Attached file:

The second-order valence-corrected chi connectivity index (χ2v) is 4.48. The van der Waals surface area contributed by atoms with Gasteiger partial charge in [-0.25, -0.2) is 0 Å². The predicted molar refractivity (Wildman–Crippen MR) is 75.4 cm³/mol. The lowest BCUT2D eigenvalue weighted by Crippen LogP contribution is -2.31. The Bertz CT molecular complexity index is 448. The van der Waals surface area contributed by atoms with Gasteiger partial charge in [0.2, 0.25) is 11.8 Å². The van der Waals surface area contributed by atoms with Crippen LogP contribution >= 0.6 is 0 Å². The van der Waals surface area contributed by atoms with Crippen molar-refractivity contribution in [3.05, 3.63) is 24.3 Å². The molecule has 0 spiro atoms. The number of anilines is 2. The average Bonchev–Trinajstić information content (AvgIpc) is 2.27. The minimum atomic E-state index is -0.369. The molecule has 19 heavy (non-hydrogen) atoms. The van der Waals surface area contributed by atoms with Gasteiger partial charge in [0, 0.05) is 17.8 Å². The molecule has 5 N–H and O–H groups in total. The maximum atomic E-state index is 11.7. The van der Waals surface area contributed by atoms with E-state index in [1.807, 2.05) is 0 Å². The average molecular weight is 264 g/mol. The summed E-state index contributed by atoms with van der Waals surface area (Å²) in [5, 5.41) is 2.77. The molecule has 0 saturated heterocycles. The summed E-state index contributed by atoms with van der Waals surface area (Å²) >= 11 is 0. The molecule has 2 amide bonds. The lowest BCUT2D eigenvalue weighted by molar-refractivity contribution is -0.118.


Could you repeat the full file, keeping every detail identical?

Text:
The second-order valence-corrected chi connectivity index (χ2v) is 4.48. The van der Waals surface area contributed by atoms with Gasteiger partial charge in [-0.25, -0.2) is 0 Å². The predicted molar refractivity (Wildman–Crippen MR) is 75.4 cm³/mol. The lowest BCUT2D eigenvalue weighted by Crippen LogP contribution is -2.31. The Bertz CT molecular complexity index is 448. The van der Waals surface area contributed by atoms with Gasteiger partial charge in [0.2, 0.25) is 11.8 Å². The van der Waals surface area contributed by atoms with Crippen LogP contribution >= 0.6 is 0 Å². The van der Waals surface area contributed by atoms with Crippen molar-refractivity contribution in [3.05, 3.63) is 24.3 Å². The molecule has 0 spiro atoms. The number of anilines is 2. The average Bonchev–Trinajstić information content (AvgIpc) is 2.27. The minimum atomic E-state index is -0.369. The molecule has 19 heavy (non-hydrogen) atoms. The van der Waals surface area contributed by atoms with Gasteiger partial charge in [0, 0.05) is 17.8 Å². The molecule has 5 N–H and O–H groups in total. The maximum atomic E-state index is 11.7. The van der Waals surface area contributed by atoms with E-state index in [1.807, 2.05) is 0 Å². The average molecular weight is 264 g/mol. The summed E-state index contributed by atoms with van der Waals surface area (Å²) in [5, 5.41) is 2.77. The molecule has 0 saturated heterocycles. The summed E-state index contributed by atoms with van der Waals surface area (Å²) >= 11 is 0. The molecule has 2 amide bonds. The lowest BCUT2D eigenvalue weighted by molar-refractivity contribution is -0.118.